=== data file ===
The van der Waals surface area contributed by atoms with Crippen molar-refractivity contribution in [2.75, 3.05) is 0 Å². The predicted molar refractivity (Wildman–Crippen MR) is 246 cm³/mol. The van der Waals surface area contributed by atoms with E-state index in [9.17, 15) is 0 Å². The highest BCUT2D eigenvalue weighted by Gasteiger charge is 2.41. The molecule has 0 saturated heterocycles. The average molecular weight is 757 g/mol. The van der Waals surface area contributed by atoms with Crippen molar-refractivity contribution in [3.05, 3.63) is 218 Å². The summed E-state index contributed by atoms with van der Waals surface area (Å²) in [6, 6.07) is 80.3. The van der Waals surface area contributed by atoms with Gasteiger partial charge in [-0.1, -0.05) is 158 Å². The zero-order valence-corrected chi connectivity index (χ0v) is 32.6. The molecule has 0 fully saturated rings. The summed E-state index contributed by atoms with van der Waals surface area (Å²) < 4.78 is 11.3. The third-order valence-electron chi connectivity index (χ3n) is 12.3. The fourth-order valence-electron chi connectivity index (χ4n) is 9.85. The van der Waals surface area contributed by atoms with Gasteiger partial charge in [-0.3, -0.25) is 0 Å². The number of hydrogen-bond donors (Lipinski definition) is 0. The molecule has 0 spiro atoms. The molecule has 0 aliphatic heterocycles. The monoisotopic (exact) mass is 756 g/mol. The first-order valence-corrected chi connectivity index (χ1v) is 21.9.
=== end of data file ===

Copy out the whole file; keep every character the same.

The van der Waals surface area contributed by atoms with Crippen molar-refractivity contribution in [2.75, 3.05) is 0 Å². The predicted molar refractivity (Wildman–Crippen MR) is 246 cm³/mol. The van der Waals surface area contributed by atoms with E-state index in [9.17, 15) is 0 Å². The highest BCUT2D eigenvalue weighted by Gasteiger charge is 2.41. The molecule has 0 saturated heterocycles. The average molecular weight is 757 g/mol. The van der Waals surface area contributed by atoms with Crippen molar-refractivity contribution in [3.05, 3.63) is 218 Å². The summed E-state index contributed by atoms with van der Waals surface area (Å²) in [6, 6.07) is 80.3. The van der Waals surface area contributed by atoms with Gasteiger partial charge in [-0.1, -0.05) is 158 Å². The zero-order valence-corrected chi connectivity index (χ0v) is 32.6. The molecule has 0 fully saturated rings. The summed E-state index contributed by atoms with van der Waals surface area (Å²) < 4.78 is 11.3. The third-order valence-electron chi connectivity index (χ3n) is 12.3. The fourth-order valence-electron chi connectivity index (χ4n) is 9.85. The van der Waals surface area contributed by atoms with Gasteiger partial charge in [-0.3, -0.25) is 0 Å². The number of hydrogen-bond donors (Lipinski definition) is 0. The molecule has 0 spiro atoms. The molecule has 0 aliphatic heterocycles. The monoisotopic (exact) mass is 756 g/mol. The first-order valence-corrected chi connectivity index (χ1v) is 21.9.